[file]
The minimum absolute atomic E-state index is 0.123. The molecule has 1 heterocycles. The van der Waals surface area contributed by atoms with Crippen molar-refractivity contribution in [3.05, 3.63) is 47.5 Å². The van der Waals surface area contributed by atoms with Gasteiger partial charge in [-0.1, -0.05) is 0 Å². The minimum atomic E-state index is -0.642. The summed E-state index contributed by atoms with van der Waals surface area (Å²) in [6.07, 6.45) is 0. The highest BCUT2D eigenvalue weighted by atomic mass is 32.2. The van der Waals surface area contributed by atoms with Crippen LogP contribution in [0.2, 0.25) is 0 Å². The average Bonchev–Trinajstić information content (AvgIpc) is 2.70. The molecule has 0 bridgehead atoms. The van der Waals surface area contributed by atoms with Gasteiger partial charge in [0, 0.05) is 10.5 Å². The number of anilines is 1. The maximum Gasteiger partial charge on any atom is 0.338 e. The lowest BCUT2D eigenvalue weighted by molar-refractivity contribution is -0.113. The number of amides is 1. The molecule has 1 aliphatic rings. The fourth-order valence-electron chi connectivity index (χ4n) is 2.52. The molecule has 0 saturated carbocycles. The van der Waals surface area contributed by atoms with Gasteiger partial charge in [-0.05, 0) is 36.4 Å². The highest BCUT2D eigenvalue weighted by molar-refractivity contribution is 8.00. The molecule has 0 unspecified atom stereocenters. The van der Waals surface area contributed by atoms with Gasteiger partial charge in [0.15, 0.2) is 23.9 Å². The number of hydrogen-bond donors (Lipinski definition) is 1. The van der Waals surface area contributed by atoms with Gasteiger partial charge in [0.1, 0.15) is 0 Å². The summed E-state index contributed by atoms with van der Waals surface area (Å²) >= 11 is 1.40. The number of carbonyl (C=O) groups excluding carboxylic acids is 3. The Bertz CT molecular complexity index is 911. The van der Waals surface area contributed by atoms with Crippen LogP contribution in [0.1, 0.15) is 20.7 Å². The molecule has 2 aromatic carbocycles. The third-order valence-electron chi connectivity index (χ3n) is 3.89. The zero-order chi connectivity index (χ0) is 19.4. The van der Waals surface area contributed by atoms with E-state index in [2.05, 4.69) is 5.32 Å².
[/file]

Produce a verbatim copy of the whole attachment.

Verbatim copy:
The minimum absolute atomic E-state index is 0.123. The molecule has 1 heterocycles. The van der Waals surface area contributed by atoms with Crippen molar-refractivity contribution in [3.05, 3.63) is 47.5 Å². The van der Waals surface area contributed by atoms with Gasteiger partial charge in [-0.1, -0.05) is 0 Å². The minimum atomic E-state index is -0.642. The summed E-state index contributed by atoms with van der Waals surface area (Å²) in [6.07, 6.45) is 0. The highest BCUT2D eigenvalue weighted by atomic mass is 32.2. The van der Waals surface area contributed by atoms with Crippen LogP contribution in [0.2, 0.25) is 0 Å². The average Bonchev–Trinajstić information content (AvgIpc) is 2.70. The molecule has 0 bridgehead atoms. The van der Waals surface area contributed by atoms with Gasteiger partial charge in [0, 0.05) is 10.5 Å². The number of anilines is 1. The maximum Gasteiger partial charge on any atom is 0.338 e. The lowest BCUT2D eigenvalue weighted by molar-refractivity contribution is -0.113. The number of amides is 1. The molecule has 1 aliphatic rings. The fourth-order valence-electron chi connectivity index (χ4n) is 2.52. The molecule has 0 saturated carbocycles. The van der Waals surface area contributed by atoms with Gasteiger partial charge in [-0.05, 0) is 36.4 Å². The highest BCUT2D eigenvalue weighted by molar-refractivity contribution is 8.00. The molecule has 0 unspecified atom stereocenters. The van der Waals surface area contributed by atoms with Gasteiger partial charge in [0.15, 0.2) is 23.9 Å². The number of hydrogen-bond donors (Lipinski definition) is 1. The van der Waals surface area contributed by atoms with Gasteiger partial charge in [0.1, 0.15) is 0 Å². The summed E-state index contributed by atoms with van der Waals surface area (Å²) >= 11 is 1.40. The number of carbonyl (C=O) groups excluding carboxylic acids is 3. The Bertz CT molecular complexity index is 911. The van der Waals surface area contributed by atoms with Crippen LogP contribution in [0.1, 0.15) is 20.7 Å². The molecule has 2 aromatic carbocycles. The third-order valence-electron chi connectivity index (χ3n) is 3.89. The zero-order chi connectivity index (χ0) is 19.4. The van der Waals surface area contributed by atoms with E-state index in [2.05, 4.69) is 5.32 Å².